A new sensor can detect food-borne illnesses in a matter of hours, helping to contain outbreaks before they become widespread and potentially deadly.
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Outbreaks of illness caused by food distribution may soon be a thing of the past thanks to OlfaGuard’s nanotechnology-based E-nose. Founded by marine biologist Pierre Salameh with technology based on Professor Hossam Haick’s electronic nose, the company is focused on helping manufacturers and producers speed up detection of pathogens in order to prevent widespread infection. Salmonella and E-Coli are two of the predominant causes of food-borne illness. Traditional methods of testing for potential outbreaks take up to three days for results and involve lab fees and investment in expensive microchip technology.
The OlfaGuard sensor unit is currently at the research and development stage with results at 94 percent accuracy and available in six hours. The team is working to reduce that time to provide near-instant results. Various business models (ranging from sales of single-use test units to subscriptions for specific pathogen detectors) are being considered to cover the different requirements of the food supply chain, including restaurants, retailers, transportation companies and factories.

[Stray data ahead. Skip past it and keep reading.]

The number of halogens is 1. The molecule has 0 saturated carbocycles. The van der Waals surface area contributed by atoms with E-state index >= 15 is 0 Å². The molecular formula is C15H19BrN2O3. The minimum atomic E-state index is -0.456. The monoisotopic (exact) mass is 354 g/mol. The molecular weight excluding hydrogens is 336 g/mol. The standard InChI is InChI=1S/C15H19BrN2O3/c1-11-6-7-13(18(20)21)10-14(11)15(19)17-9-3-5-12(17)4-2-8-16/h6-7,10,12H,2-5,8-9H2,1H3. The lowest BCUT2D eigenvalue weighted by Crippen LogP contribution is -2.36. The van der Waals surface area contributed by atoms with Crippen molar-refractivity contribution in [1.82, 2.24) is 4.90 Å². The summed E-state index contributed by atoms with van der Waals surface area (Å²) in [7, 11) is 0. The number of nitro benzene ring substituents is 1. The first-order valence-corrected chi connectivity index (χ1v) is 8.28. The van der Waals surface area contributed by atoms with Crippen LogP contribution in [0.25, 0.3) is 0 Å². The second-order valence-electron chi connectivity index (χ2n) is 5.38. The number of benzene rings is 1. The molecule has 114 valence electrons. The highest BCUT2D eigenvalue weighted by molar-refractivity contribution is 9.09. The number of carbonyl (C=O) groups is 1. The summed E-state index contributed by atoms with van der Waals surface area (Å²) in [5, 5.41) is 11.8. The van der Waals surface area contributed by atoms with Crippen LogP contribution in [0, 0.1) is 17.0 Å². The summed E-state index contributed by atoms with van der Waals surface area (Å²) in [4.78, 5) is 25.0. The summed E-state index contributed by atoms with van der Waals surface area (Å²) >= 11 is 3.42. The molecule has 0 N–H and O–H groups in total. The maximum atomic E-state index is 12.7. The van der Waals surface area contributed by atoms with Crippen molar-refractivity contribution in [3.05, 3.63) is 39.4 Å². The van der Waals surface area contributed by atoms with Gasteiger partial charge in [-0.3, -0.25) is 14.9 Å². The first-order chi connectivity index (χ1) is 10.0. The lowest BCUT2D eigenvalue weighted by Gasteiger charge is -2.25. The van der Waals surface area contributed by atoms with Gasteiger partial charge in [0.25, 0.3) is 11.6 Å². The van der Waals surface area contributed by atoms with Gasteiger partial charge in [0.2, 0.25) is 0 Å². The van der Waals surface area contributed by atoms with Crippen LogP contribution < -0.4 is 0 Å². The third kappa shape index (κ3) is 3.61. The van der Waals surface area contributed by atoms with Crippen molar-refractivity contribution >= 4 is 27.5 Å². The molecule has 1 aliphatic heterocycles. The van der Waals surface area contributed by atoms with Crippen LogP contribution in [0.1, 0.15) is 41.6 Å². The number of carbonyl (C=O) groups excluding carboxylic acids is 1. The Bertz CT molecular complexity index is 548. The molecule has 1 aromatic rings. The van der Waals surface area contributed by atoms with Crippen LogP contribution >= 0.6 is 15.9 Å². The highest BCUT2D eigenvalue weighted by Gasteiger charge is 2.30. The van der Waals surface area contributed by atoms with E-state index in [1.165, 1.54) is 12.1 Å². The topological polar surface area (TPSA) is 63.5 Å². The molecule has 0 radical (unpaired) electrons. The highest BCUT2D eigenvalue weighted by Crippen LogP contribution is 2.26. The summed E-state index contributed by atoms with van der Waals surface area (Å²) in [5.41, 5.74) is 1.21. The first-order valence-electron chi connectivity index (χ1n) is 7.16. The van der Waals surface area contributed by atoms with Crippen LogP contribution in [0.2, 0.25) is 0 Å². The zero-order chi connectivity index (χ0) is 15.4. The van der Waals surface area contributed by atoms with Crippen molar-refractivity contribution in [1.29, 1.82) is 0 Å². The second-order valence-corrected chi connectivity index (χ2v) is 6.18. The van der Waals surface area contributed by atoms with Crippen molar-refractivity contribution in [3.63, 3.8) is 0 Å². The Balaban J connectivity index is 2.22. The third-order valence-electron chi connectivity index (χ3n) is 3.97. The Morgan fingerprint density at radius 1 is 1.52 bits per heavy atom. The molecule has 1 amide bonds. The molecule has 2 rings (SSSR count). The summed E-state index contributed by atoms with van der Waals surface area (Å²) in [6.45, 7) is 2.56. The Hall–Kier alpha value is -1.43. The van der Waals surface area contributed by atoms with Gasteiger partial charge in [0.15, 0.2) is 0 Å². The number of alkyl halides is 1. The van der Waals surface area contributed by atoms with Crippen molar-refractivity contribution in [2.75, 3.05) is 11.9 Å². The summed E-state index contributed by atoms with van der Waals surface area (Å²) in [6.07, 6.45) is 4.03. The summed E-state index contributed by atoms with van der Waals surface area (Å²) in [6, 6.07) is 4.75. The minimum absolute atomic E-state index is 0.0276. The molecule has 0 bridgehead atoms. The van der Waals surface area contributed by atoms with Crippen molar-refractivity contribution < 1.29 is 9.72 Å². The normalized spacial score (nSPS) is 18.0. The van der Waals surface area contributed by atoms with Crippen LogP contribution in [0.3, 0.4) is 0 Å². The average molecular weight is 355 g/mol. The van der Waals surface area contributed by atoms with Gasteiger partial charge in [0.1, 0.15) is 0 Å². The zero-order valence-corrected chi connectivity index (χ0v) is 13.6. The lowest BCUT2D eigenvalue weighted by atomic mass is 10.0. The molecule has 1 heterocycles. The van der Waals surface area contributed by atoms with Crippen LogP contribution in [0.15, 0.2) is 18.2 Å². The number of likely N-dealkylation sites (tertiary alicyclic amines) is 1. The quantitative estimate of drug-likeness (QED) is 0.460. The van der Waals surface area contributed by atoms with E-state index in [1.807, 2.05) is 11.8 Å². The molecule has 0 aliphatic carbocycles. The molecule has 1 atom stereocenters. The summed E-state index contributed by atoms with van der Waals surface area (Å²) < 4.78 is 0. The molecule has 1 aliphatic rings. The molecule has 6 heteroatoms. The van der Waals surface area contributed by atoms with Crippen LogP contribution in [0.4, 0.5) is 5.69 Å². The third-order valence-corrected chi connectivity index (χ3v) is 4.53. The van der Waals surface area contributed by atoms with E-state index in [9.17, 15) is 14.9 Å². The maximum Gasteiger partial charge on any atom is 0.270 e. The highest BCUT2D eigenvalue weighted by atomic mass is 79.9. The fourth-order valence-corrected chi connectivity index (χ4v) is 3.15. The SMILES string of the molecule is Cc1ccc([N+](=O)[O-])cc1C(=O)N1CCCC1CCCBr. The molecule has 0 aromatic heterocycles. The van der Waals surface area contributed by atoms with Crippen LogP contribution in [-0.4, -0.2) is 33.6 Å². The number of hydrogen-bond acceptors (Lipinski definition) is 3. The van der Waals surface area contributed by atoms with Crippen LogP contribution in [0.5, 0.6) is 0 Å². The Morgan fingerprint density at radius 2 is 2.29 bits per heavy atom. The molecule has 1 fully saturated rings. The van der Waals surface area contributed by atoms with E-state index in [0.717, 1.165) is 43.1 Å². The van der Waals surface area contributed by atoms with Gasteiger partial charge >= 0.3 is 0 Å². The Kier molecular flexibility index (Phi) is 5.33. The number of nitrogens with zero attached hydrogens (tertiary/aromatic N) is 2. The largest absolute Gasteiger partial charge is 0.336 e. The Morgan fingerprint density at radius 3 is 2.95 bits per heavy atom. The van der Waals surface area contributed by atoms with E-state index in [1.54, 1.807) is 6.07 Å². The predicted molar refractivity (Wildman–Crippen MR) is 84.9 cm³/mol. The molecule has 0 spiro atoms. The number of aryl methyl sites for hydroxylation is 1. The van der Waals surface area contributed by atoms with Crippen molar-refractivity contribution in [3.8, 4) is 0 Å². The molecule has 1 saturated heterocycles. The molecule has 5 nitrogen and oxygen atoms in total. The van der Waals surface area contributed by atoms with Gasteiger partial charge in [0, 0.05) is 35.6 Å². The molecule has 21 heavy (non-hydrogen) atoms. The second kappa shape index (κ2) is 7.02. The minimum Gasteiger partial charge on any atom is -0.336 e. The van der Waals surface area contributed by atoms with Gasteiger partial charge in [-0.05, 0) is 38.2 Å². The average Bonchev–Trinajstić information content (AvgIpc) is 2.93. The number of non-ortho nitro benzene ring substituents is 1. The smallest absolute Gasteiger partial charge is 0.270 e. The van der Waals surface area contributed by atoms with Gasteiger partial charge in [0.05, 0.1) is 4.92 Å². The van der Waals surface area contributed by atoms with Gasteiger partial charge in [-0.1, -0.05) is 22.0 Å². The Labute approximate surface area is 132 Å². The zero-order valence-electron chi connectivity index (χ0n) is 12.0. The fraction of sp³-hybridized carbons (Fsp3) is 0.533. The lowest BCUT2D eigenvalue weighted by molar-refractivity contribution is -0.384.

With populations increasingly concentrated in high-density urban areas, preventing the spread of disease is an essential public health concern. Solutions are many and varied and include individual wearable air purifiers and mosquito-trap billboards that could help fight the spread of the Zika virus by drawing in and trapping mosquitos. How could new methods of communication be used to help smart cities better contain the spread of infections?